Local rescue wants to communicate the importance of bee survival | Premium

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Richard Rivera lifted the lid to his apiary and a swarm of bees burst out. They weren’t aggressive, though, choosing to instead buzz lazily around Rivera’s hooded, masked head.

Rivera reached into the box with a gloved hand and pulled out one of the wooden slats the bee swarm was building their hive on. The bees hung on tight, content to stay on the honey comb they were constructing while Rivera handled it. The color of slat ranged from a dark yellow to a deep, deep orange.

“See that?” Rivera asked. “That’s honey.”

For four years, Rivera has operated Victoria’s Adopt-A-Hive, a bee removal service that specialized not in killing bees, but rescuing them.

“We’re not exterminators, and I don’t think some people get that,” Rivera said.

Rivera rescues bees by removing them from places that they are unwelcome and transporting them to apiaries — places like boxes where bees are kept to build their hives — on his property where they can pollinate, produce honey and beeswax and, eventually, become domesticated, he said.

It’s important to rescue bees and not kill them, Rivera said, because bees serve as pollinators.

According to the Food and Agriculture Organization of the United Nations, nearly 75% of crops producing fruit and seeds for human consumption rely, at least in part, on pollinators like bees. Unfortunately, changes in land use, agricultural processes and use of pesticides have made extinction rates for pollinators like bees 100 to 1,000 times higher than normal.

“We need these bees,” Rivera said. “I can’t say it too much, you know?”

Where the “adopt” comes into Adopt-A-Hive is that Rivera will allow people to adopt apiaries full of rescued bees, he said. An adopter of bees can keep the apiary on their own or Rivera’s property.

“There’s so much to learn that we’ll either go out and teach you or will take care of the bees ourselves,” Rivera said.

Rivera initially began beekeeping as a hobby when someone purchased an apiary for him, he said, but he quickly realized that wasn’t enough.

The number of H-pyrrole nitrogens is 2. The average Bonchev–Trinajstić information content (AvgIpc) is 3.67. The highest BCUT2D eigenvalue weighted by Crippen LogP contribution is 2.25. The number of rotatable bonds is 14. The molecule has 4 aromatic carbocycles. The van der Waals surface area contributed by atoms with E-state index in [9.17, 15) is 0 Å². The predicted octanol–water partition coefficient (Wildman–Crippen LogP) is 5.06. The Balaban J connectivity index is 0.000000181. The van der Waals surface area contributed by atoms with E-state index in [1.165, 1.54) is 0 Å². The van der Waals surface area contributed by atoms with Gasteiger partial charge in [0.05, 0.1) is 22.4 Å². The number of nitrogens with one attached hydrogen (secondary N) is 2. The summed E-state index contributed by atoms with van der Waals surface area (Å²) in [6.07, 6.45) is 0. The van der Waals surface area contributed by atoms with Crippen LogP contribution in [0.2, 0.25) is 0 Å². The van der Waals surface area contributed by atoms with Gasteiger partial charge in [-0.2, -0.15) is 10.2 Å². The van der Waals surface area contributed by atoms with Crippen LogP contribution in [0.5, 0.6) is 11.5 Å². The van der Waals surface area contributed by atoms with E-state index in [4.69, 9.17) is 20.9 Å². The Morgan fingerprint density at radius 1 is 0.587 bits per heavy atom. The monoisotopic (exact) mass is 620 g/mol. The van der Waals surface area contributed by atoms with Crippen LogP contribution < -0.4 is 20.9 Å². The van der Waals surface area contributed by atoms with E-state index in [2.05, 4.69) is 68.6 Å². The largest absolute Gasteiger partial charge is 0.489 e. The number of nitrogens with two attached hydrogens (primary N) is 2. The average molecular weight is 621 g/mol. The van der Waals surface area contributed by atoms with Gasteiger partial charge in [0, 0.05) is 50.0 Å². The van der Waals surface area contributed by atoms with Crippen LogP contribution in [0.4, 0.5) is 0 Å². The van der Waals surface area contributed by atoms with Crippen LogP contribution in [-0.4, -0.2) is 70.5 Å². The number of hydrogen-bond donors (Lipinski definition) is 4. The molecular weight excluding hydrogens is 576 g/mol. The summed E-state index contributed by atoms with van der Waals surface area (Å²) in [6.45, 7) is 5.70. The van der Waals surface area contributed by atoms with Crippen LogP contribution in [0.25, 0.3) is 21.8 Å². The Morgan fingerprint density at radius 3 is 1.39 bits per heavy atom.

“By the next week, I was just doing removals,” he said. “At first it was just for fun, and I’ve seen how many people don’t know how important (bees) are.”

He soon recruited a friend, Randall Saenz, to help him out.

“I love it,” Saenz said of doing removals. “It’s exciting, man.”

Interestingly, the pair love going after Africanized bees, commonly called killer bees due to their incredibly aggressive nature.

Rivera pointed out one of his older apiaries which contained Africanized bees. He said that when he first got the bees, the swarm was so aggressive and powerful that when he approached they were able to physically push him back, and that even going near it in a truck would cause the swarm to react aggressively.

Now, though, the swarm is relatively docile, and the Africanized bees actually produce the most honey, which is why Rivera and Saenz want them.

Bee byproducts like honey and beeswax — which they build their hives out of — are useful products for humans. Saenz said he’s cut sugar entirely out of his diet in favor of local honey, and beeswax can be used to make candles, soaps, lip balms and lubricants.

In the future, Rivera said he wants to educate people about how important bees are. In school, kids are always taught that bees pollinate and make honey, he said, but the actual impact of pollination and why bees are so important can be lost.

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